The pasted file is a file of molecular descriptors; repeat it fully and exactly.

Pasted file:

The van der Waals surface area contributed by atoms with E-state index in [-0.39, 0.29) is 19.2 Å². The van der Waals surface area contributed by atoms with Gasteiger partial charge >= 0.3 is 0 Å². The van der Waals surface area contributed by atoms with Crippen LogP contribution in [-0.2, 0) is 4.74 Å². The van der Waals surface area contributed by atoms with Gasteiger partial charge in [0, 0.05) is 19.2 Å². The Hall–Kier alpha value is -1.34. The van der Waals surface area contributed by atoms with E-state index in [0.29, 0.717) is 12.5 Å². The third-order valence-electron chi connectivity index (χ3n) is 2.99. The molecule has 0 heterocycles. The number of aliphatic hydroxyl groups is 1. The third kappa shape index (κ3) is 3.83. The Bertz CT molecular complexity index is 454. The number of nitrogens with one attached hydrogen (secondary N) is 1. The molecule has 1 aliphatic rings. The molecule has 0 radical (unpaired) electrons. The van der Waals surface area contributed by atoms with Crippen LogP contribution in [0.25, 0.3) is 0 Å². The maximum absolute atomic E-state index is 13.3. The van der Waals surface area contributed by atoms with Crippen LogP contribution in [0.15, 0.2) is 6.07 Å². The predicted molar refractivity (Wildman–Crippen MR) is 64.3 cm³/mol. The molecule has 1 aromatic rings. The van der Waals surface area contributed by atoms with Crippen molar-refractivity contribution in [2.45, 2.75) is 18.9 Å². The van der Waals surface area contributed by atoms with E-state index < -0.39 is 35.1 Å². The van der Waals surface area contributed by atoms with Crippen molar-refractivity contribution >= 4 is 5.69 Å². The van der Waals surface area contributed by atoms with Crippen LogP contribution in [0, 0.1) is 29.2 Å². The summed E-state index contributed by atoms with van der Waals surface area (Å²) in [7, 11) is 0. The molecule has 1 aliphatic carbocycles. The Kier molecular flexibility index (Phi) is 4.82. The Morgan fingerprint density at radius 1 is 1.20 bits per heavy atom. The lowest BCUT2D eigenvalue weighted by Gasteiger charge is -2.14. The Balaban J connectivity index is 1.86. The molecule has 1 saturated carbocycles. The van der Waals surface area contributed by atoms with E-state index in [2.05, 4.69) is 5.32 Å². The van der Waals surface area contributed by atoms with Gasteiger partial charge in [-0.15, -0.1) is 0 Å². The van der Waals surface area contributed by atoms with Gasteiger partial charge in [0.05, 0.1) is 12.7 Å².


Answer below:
The van der Waals surface area contributed by atoms with E-state index in [-0.39, 0.29) is 19.2 Å². The van der Waals surface area contributed by atoms with Gasteiger partial charge >= 0.3 is 0 Å². The van der Waals surface area contributed by atoms with Crippen LogP contribution in [-0.2, 0) is 4.74 Å². The van der Waals surface area contributed by atoms with Gasteiger partial charge in [0, 0.05) is 19.2 Å². The Hall–Kier alpha value is -1.34. The van der Waals surface area contributed by atoms with E-state index in [0.29, 0.717) is 12.5 Å². The third-order valence-electron chi connectivity index (χ3n) is 2.99. The molecule has 0 heterocycles. The number of aliphatic hydroxyl groups is 1. The third kappa shape index (κ3) is 3.83. The Bertz CT molecular complexity index is 454. The number of nitrogens with one attached hydrogen (secondary N) is 1. The molecule has 1 aliphatic rings. The molecule has 0 radical (unpaired) electrons. The van der Waals surface area contributed by atoms with Crippen LogP contribution in [0.25, 0.3) is 0 Å². The maximum absolute atomic E-state index is 13.3. The van der Waals surface area contributed by atoms with Crippen LogP contribution in [0.15, 0.2) is 6.07 Å². The predicted molar refractivity (Wildman–Crippen MR) is 64.3 cm³/mol. The molecule has 1 aromatic rings. The van der Waals surface area contributed by atoms with Crippen molar-refractivity contribution in [2.45, 2.75) is 18.9 Å². The van der Waals surface area contributed by atoms with E-state index < -0.39 is 35.1 Å². The van der Waals surface area contributed by atoms with Crippen molar-refractivity contribution >= 4 is 5.69 Å². The van der Waals surface area contributed by atoms with Crippen LogP contribution in [0, 0.1) is 29.2 Å². The summed E-state index contributed by atoms with van der Waals surface area (Å²) in [7, 11) is 0. The molecule has 1 aliphatic carbocycles. The Kier molecular flexibility index (Phi) is 4.82. The Morgan fingerprint density at radius 1 is 1.20 bits per heavy atom. The lowest BCUT2D eigenvalue weighted by Gasteiger charge is -2.14. The Balaban J connectivity index is 1.86. The molecule has 1 saturated carbocycles. The van der Waals surface area contributed by atoms with E-state index in [2.05, 4.69) is 5.32 Å². The van der Waals surface area contributed by atoms with Gasteiger partial charge in [-0.15, -0.1) is 0 Å². The van der Waals surface area contributed by atoms with Gasteiger partial charge in [0.05, 0.1) is 12.7 Å².